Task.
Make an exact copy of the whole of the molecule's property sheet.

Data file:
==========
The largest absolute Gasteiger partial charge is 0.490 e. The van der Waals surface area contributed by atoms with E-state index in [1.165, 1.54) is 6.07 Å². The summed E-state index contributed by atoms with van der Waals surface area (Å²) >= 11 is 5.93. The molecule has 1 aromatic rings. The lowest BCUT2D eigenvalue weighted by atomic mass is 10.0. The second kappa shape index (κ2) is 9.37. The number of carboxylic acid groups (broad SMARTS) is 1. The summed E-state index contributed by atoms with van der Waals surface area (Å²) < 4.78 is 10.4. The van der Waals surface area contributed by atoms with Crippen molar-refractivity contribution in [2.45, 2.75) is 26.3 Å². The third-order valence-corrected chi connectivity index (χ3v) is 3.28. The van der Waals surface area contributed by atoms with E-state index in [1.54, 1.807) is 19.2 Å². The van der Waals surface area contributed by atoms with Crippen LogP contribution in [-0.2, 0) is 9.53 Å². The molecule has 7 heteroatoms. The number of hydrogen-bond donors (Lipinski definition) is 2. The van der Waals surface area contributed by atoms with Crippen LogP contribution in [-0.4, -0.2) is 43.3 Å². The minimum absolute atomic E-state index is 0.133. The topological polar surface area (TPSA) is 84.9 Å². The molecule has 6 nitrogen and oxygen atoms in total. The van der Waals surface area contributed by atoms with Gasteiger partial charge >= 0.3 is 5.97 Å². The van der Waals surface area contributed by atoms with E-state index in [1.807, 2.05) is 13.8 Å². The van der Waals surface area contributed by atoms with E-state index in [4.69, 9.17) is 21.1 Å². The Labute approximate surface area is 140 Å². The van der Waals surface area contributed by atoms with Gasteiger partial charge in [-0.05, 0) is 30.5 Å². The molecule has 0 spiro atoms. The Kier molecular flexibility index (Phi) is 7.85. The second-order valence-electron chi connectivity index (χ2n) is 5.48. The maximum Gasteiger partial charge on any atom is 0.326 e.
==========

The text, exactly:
The largest absolute Gasteiger partial charge is 0.490 e. The van der Waals surface area contributed by atoms with E-state index in [1.165, 1.54) is 6.07 Å². The summed E-state index contributed by atoms with van der Waals surface area (Å²) >= 11 is 5.93. The molecule has 1 aromatic rings. The lowest BCUT2D eigenvalue weighted by atomic mass is 10.0. The second kappa shape index (κ2) is 9.37. The number of carboxylic acid groups (broad SMARTS) is 1. The summed E-state index contributed by atoms with van der Waals surface area (Å²) < 4.78 is 10.4. The van der Waals surface area contributed by atoms with Crippen molar-refractivity contribution in [2.45, 2.75) is 26.3 Å². The third-order valence-corrected chi connectivity index (χ3v) is 3.28. The van der Waals surface area contributed by atoms with E-state index in [1.54, 1.807) is 19.2 Å². The van der Waals surface area contributed by atoms with Crippen LogP contribution in [-0.2, 0) is 9.53 Å². The molecule has 7 heteroatoms. The number of hydrogen-bond donors (Lipinski definition) is 2. The van der Waals surface area contributed by atoms with Crippen LogP contribution in [-0.4, -0.2) is 43.3 Å². The minimum absolute atomic E-state index is 0.133. The topological polar surface area (TPSA) is 84.9 Å². The molecule has 6 nitrogen and oxygen atoms in total. The van der Waals surface area contributed by atoms with Gasteiger partial charge >= 0.3 is 5.97 Å². The van der Waals surface area contributed by atoms with E-state index in [1.807, 2.05) is 13.8 Å². The van der Waals surface area contributed by atoms with E-state index in [4.69, 9.17) is 21.1 Å². The Labute approximate surface area is 140 Å². The van der Waals surface area contributed by atoms with Gasteiger partial charge in [-0.05, 0) is 30.5 Å². The molecule has 0 spiro atoms. The Kier molecular flexibility index (Phi) is 7.85. The second-order valence-electron chi connectivity index (χ2n) is 5.48. The maximum Gasteiger partial charge on any atom is 0.326 e.